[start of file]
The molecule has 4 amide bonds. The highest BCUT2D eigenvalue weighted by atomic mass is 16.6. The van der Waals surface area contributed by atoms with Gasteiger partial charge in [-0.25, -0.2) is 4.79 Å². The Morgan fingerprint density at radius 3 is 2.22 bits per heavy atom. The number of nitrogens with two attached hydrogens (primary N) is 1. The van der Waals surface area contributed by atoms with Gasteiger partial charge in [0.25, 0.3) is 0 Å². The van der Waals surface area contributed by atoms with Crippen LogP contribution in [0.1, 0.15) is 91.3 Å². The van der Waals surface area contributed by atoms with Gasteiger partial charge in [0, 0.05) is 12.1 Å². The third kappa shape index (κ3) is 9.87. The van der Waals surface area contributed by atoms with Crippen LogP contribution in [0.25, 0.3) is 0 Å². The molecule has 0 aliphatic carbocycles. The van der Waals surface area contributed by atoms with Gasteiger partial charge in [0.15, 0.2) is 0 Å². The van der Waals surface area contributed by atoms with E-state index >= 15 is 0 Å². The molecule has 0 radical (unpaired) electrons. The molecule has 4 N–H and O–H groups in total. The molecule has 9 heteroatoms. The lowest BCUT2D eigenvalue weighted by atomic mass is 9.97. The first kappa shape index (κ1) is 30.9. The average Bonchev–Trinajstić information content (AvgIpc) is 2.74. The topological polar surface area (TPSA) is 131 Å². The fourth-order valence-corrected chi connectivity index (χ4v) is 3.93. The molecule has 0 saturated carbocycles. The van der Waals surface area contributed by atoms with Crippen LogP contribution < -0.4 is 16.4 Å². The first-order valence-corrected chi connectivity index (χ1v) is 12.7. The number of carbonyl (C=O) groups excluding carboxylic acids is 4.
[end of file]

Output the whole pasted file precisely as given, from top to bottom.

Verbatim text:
The molecule has 4 amide bonds. The highest BCUT2D eigenvalue weighted by atomic mass is 16.6. The van der Waals surface area contributed by atoms with Gasteiger partial charge in [-0.25, -0.2) is 4.79 Å². The Morgan fingerprint density at radius 3 is 2.22 bits per heavy atom. The number of nitrogens with two attached hydrogens (primary N) is 1. The van der Waals surface area contributed by atoms with Gasteiger partial charge in [0.25, 0.3) is 0 Å². The van der Waals surface area contributed by atoms with Crippen LogP contribution in [0.1, 0.15) is 91.3 Å². The van der Waals surface area contributed by atoms with Gasteiger partial charge in [0, 0.05) is 12.1 Å². The third kappa shape index (κ3) is 9.87. The van der Waals surface area contributed by atoms with Crippen LogP contribution in [0.25, 0.3) is 0 Å². The molecule has 0 aliphatic carbocycles. The van der Waals surface area contributed by atoms with Gasteiger partial charge in [0.15, 0.2) is 0 Å². The van der Waals surface area contributed by atoms with E-state index >= 15 is 0 Å². The molecule has 0 radical (unpaired) electrons. The molecule has 4 N–H and O–H groups in total. The molecule has 9 heteroatoms. The lowest BCUT2D eigenvalue weighted by atomic mass is 9.97. The first kappa shape index (κ1) is 30.9. The average Bonchev–Trinajstić information content (AvgIpc) is 2.74. The topological polar surface area (TPSA) is 131 Å². The fourth-order valence-corrected chi connectivity index (χ4v) is 3.93. The molecule has 0 saturated carbocycles. The van der Waals surface area contributed by atoms with Crippen LogP contribution < -0.4 is 16.4 Å². The first-order valence-corrected chi connectivity index (χ1v) is 12.7. The number of carbonyl (C=O) groups excluding carboxylic acids is 4.